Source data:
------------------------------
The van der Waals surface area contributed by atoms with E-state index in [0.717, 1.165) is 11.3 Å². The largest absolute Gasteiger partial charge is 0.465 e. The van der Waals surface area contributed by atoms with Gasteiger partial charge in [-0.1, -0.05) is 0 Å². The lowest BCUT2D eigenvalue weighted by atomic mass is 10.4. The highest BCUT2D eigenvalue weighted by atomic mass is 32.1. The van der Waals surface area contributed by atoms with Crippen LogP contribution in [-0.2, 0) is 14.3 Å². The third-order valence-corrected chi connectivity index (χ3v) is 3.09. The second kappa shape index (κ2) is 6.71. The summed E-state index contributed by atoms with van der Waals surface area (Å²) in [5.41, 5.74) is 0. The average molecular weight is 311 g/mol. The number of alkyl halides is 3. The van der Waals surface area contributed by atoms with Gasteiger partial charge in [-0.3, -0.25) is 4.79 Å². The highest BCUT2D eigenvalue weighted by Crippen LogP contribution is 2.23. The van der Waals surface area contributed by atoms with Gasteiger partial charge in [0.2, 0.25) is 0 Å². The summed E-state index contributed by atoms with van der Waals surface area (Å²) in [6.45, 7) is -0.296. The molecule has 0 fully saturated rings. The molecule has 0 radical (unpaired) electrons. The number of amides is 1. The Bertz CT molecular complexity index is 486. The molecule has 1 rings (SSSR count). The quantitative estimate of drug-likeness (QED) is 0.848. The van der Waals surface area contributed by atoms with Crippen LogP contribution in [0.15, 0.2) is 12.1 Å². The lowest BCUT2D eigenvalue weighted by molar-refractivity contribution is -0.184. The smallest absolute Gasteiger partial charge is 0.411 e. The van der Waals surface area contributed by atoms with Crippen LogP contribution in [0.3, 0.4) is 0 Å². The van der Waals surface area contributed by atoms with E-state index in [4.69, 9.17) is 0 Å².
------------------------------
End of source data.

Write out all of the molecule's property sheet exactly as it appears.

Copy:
The van der Waals surface area contributed by atoms with E-state index in [0.717, 1.165) is 11.3 Å². The largest absolute Gasteiger partial charge is 0.465 e. The van der Waals surface area contributed by atoms with Gasteiger partial charge in [-0.1, -0.05) is 0 Å². The lowest BCUT2D eigenvalue weighted by atomic mass is 10.4. The highest BCUT2D eigenvalue weighted by atomic mass is 32.1. The van der Waals surface area contributed by atoms with Crippen LogP contribution in [-0.2, 0) is 14.3 Å². The third-order valence-corrected chi connectivity index (χ3v) is 3.09. The second kappa shape index (κ2) is 6.71. The summed E-state index contributed by atoms with van der Waals surface area (Å²) in [5.41, 5.74) is 0. The average molecular weight is 311 g/mol. The number of alkyl halides is 3. The van der Waals surface area contributed by atoms with Gasteiger partial charge in [-0.3, -0.25) is 4.79 Å². The highest BCUT2D eigenvalue weighted by Crippen LogP contribution is 2.23. The van der Waals surface area contributed by atoms with Gasteiger partial charge in [0.2, 0.25) is 0 Å². The summed E-state index contributed by atoms with van der Waals surface area (Å²) in [6.45, 7) is -0.296. The molecule has 0 fully saturated rings. The molecule has 0 radical (unpaired) electrons. The number of amides is 1. The Bertz CT molecular complexity index is 486. The molecule has 1 rings (SSSR count). The quantitative estimate of drug-likeness (QED) is 0.848. The van der Waals surface area contributed by atoms with Crippen LogP contribution in [0.15, 0.2) is 12.1 Å². The lowest BCUT2D eigenvalue weighted by molar-refractivity contribution is -0.184. The smallest absolute Gasteiger partial charge is 0.411 e. The van der Waals surface area contributed by atoms with Crippen LogP contribution in [0.3, 0.4) is 0 Å². The van der Waals surface area contributed by atoms with E-state index in [4.69, 9.17) is 0 Å².